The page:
Since the thermal conductivity of thermoset mold compound is relatively low (0.7 W/m °K), an overmolded circuit board assembly may be limited to low-power applications. Therefore, an integral heat sink (metal backplate) is included in the overmolded packaging concept. Flip chips and other surface mount components that require additional heat sinking are bonded to the metal pedestals with thermally conductive compounds.

Using this concept, flip chip thermal management is improved by nearly 100 times compared to a flip chip on a PCB in still air. Since the mold compound is 20 times more thermally conductive than air, this concept enables significantly improved overall package heat dissipation than traditional electronic packaging, which uses air inside the case. The use of the integral heat sink also allows this packaging concept to be used in relatively high-power density applications operating in harsh environments (Figure 4).

Figure 4. Thermal resistance vs. die size.
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An advantage in the manufacturing process is realized if the flip chips can be underfilled simultaneously during the overmolding process. Since the overmold process can replace many assembly steps, the manufacturing process can be simplified by using this 1-step process. Capillary underfill machines and long conveyer furnaces to cure underfill material can be removed from the manufacturing floor. Using the transfer molding process for underfilling the flip chip devices increases manufacturing throughput. The traditional capillary underfill process is relatively slow and is performed one chip at a time. Some electronic controllers may include 10 to 15 chips. When underfilling during the molding process, all of the flip chips can be underfilled at one time and cured in just 2 minutes.

Because underfilling occurs in seconds during the overmolding process, silica filler particles do not have time to segregate, resulting in uniform particle distribution under the flip chip. This translates to homogeneous material properties, which results in a lower, more uniform stress under the flip chip and better interconnection reliability. Since the flip chips are underfilled with pressure (transfer molding), complete underfill occurs even though the mold compound has much higher filler content than traditional capillary underfill. The higher filler content enables a lower CTE underfill, again resulting in higher solder bump reliability.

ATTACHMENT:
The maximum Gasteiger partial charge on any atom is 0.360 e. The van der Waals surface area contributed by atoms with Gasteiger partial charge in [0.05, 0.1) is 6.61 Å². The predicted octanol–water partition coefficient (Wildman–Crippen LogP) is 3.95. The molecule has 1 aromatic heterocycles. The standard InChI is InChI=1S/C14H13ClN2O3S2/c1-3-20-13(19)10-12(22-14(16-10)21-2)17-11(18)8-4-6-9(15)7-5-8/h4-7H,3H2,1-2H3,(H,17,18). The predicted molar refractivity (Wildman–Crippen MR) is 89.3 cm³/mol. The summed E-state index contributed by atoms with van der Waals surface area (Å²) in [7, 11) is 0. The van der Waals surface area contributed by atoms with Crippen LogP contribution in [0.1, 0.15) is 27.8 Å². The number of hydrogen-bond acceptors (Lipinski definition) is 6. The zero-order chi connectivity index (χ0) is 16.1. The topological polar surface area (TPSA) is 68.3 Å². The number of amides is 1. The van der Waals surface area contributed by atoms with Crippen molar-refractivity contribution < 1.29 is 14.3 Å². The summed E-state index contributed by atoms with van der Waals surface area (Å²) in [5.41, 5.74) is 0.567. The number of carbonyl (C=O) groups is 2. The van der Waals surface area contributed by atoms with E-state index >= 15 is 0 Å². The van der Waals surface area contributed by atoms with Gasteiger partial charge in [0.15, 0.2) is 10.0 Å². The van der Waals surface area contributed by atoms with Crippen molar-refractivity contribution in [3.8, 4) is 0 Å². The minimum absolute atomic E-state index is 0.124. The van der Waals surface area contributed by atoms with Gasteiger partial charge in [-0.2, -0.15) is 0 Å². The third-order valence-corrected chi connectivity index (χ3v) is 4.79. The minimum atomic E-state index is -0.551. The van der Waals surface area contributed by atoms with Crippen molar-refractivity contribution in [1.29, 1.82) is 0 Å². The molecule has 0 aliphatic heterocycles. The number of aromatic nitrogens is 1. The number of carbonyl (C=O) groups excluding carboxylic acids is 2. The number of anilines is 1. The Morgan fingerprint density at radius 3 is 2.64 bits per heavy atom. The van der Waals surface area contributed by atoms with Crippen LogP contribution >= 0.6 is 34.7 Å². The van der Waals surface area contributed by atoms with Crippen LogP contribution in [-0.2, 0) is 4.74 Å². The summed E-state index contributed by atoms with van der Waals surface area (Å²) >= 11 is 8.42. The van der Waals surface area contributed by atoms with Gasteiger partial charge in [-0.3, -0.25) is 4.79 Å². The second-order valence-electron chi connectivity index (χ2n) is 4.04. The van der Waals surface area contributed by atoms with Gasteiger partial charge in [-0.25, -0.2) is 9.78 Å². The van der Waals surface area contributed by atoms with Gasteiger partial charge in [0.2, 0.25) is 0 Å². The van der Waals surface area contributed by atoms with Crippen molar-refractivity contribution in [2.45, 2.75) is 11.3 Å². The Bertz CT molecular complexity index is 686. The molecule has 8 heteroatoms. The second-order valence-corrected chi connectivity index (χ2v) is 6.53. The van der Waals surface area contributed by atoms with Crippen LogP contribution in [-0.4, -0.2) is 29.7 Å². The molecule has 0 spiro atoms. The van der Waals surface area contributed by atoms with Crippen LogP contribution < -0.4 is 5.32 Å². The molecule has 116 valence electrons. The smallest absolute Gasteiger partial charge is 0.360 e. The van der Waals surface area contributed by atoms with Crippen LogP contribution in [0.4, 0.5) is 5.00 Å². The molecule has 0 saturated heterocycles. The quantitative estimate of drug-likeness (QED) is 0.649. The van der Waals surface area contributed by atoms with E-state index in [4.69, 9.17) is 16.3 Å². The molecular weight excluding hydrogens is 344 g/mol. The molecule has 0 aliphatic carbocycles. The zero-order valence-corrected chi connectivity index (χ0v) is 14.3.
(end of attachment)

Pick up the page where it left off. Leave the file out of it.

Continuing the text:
Finally, several other manual assembly steps related to casing the module can be removed from the manufacturing process by overmolding the product in plastic. If materials properties of the system components are carefully chosen, product reliability can increase by nearly two times. Using a transfer mold process to form the enclosure can result in a cost-effective electronic packaging solution.


With modifications to the PCB assembly, design of a heat-sinking backplate and the use of new epoxy mold compounds, an overmolded electronic product enclosure can be formed using a conventional transfer mold press. Simultaneously underfilling the flip chips and overmolding the electronic assembly can result in significant improvements in the manufacturing process. Cost, reliability and manufacturing improvements can be realized over traditional electronic packaging designs by packaging the assembly using the overmolding process.


  1. Wright, R.E., “Molded Thermosets — A Handbook for Plastics Engineers, Molders, and Designers,” Hanser Publishers, 1991, ISBN 3-446-15820-0.
  2. Miles, T.R., Rector, L.P., Gong, A, Lobinanco, T., “Transfer Molding Encapsulation of Flip Chip Array Packages: Technical Developments in Material Design,” 3rd Annual Semiconductor Packaging Symposium/Session III, SEMICON West 2000, pp. E-1 to E-6.
  3. Gilleo, K., Chen, T., Cotterman, B., “Molded Underfill for Flip Chip Package,” High Density Interconnect, June 2000, pp. 201-205.


The author would like to thank Dr. J. Stephen Tsai, Tom Degenkolb, Dave Laudick and Jeff Daanen for their help to develop the technology of this packaging concept. Thanks also to Rick Tubbs for providing metallurgical analysis.

SCOTT D. BRANDENBURG, senior staff engineer, may be contacted at Delphi Electronics and Safety, One Corporate Center M/S D16, PO Box 9005, Kokomo, IN 46904-9005; (765) 451-3060; e-mail: [email protected].